Uber lays off 435 people across engineering and product teams

Uber has laid off 435 employees across its product and engineering teams, the company announced today. Combined, the layoffs represent about 8% of the organization, with 170 people leaving the product team and 265 people leaving the engineering team. The layoffs had no effect on Eats, which is one of Uber’s top-performing products, and Freight,…

Uber lays off 435 people across engineering and product teams

Uber has laid off 435 employees across its product and engineering teams, the company announced today. Combined, the layoffs represent about 8% of the organization, with 170 people leaving the product team and 265 people leaving the engineering team.
The layoffs had no effect on Eats, which is one of Uber’s top-performing products, and Freight, according to a source familiar with the situation.
Meanwhile, the company is lifting the hiring freeze on the product and engineering teams that has been in effect since early August, according to the source.
“Our hope with these changes is to reset and improve how we work day to day — ruthlessly prioritizing, and always holding ourselves accountable to a high bar of performance and agility,” an Uber spokesperson told TechCrunch. “While certainly painful in the moment, especially for those directly affected, we believe that this will result in a much stronger technical organization, which going forward will continue to hire some of the very best talent around the world.”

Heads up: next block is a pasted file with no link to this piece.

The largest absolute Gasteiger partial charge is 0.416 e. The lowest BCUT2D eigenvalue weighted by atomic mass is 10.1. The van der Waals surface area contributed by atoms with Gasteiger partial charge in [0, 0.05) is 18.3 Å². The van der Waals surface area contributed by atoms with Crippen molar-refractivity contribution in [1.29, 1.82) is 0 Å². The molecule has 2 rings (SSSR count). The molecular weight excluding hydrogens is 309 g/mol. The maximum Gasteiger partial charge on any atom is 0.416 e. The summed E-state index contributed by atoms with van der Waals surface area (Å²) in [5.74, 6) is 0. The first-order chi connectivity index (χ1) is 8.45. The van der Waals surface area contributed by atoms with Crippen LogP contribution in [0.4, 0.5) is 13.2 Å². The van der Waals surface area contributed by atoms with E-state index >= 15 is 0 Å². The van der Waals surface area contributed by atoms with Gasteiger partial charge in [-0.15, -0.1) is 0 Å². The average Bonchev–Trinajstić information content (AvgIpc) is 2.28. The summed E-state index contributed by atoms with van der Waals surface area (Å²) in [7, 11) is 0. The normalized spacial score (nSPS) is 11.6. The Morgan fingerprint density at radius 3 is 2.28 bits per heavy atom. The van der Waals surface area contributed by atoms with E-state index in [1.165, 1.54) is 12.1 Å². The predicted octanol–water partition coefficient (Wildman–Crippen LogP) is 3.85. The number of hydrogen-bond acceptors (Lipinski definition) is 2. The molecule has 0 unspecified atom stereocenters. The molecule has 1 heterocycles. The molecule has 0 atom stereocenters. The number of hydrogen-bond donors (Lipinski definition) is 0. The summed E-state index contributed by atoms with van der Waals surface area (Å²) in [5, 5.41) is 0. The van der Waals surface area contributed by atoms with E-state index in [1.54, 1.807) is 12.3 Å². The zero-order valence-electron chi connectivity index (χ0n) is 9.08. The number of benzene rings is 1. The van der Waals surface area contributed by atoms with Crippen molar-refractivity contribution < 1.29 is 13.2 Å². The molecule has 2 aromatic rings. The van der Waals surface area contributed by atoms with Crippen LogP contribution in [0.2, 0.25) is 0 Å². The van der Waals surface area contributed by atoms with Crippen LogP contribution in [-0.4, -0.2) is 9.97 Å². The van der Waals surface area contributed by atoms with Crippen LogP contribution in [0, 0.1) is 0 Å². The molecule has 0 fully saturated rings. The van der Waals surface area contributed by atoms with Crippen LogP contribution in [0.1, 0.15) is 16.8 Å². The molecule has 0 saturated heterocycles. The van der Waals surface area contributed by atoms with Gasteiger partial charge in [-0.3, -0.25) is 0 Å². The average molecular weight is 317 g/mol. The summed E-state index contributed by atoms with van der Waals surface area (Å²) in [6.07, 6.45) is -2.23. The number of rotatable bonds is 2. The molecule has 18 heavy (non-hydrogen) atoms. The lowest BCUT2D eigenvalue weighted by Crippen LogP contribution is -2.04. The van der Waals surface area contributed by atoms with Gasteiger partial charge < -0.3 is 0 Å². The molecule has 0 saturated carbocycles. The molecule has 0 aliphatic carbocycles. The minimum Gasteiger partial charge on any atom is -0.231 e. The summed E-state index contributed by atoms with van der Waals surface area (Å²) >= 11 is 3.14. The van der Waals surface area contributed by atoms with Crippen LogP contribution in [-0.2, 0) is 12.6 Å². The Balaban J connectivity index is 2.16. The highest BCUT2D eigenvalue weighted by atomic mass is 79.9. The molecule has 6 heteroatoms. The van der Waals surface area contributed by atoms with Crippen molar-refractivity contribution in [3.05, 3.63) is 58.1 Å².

Of those laid off, more than 85% are based in the U.S.; 10% are in Asia-Pacific and 5% are in Europe, the Middle East and Africa, according to the source.
The layoffs came after Uber CEO Dara Khosrowshahi asked every member of his executive leadership team if they were to start from scratch, would their respective organizations look the way they do today?
“After careful consideration, our Engineering and Product leaders concluded the answer to this question in many respects was ‘no,’ ” the spokesperson said.
Those leaders are Chief Product Officer Manik Gupta and CTO Thuan Pham. They looked at team size, identified duplicate roles a
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